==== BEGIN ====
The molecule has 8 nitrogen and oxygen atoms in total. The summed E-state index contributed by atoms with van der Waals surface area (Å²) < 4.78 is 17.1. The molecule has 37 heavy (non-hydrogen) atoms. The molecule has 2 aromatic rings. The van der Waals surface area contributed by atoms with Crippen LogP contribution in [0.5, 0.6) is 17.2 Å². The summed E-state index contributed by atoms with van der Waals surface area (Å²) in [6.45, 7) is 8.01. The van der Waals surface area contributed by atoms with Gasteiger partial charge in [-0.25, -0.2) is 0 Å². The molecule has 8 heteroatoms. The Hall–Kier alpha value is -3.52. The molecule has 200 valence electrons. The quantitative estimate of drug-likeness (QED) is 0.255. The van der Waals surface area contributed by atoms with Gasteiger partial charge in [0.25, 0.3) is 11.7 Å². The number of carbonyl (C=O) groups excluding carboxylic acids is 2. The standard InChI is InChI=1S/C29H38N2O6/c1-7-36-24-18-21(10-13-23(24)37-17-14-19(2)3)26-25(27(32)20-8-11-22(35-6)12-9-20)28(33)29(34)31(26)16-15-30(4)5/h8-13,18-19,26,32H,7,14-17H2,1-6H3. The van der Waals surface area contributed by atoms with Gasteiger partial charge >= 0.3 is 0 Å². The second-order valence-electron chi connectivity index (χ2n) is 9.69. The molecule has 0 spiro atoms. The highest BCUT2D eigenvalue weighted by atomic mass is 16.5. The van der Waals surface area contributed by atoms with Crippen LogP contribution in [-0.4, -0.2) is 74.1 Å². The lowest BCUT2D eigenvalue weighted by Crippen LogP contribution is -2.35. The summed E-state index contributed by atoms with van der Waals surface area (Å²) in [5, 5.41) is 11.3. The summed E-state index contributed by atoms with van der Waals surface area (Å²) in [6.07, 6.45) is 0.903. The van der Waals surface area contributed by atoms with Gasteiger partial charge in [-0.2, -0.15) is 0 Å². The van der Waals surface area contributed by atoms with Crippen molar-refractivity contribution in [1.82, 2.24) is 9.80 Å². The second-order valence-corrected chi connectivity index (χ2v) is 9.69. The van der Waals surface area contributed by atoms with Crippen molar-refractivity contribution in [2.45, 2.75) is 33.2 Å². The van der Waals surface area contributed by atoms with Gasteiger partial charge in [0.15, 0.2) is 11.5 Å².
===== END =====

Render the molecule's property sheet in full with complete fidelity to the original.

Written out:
The molecule has 8 nitrogen and oxygen atoms in total. The summed E-state index contributed by atoms with van der Waals surface area (Å²) < 4.78 is 17.1. The molecule has 37 heavy (non-hydrogen) atoms. The molecule has 2 aromatic rings. The van der Waals surface area contributed by atoms with Crippen LogP contribution in [0.5, 0.6) is 17.2 Å². The summed E-state index contributed by atoms with van der Waals surface area (Å²) in [6.45, 7) is 8.01. The van der Waals surface area contributed by atoms with Gasteiger partial charge in [-0.25, -0.2) is 0 Å². The molecule has 8 heteroatoms. The Hall–Kier alpha value is -3.52. The molecule has 200 valence electrons. The quantitative estimate of drug-likeness (QED) is 0.255. The van der Waals surface area contributed by atoms with Gasteiger partial charge in [0.25, 0.3) is 11.7 Å². The number of carbonyl (C=O) groups excluding carboxylic acids is 2. The standard InChI is InChI=1S/C29H38N2O6/c1-7-36-24-18-21(10-13-23(24)37-17-14-19(2)3)26-25(27(32)20-8-11-22(35-6)12-9-20)28(33)29(34)31(26)16-15-30(4)5/h8-13,18-19,26,32H,7,14-17H2,1-6H3. The van der Waals surface area contributed by atoms with Gasteiger partial charge >= 0.3 is 0 Å². The second-order valence-electron chi connectivity index (χ2n) is 9.69. The molecule has 0 spiro atoms. The highest BCUT2D eigenvalue weighted by atomic mass is 16.5. The van der Waals surface area contributed by atoms with Crippen LogP contribution in [-0.4, -0.2) is 74.1 Å². The lowest BCUT2D eigenvalue weighted by Crippen LogP contribution is -2.35. The summed E-state index contributed by atoms with van der Waals surface area (Å²) in [5, 5.41) is 11.3. The summed E-state index contributed by atoms with van der Waals surface area (Å²) in [6.07, 6.45) is 0.903. The van der Waals surface area contributed by atoms with Gasteiger partial charge in [-0.2, -0.15) is 0 Å². The van der Waals surface area contributed by atoms with Crippen molar-refractivity contribution in [1.82, 2.24) is 9.80 Å². The second-order valence-corrected chi connectivity index (χ2v) is 9.69. The van der Waals surface area contributed by atoms with Crippen molar-refractivity contribution in [2.45, 2.75) is 33.2 Å². The van der Waals surface area contributed by atoms with Gasteiger partial charge in [0.15, 0.2) is 11.5 Å².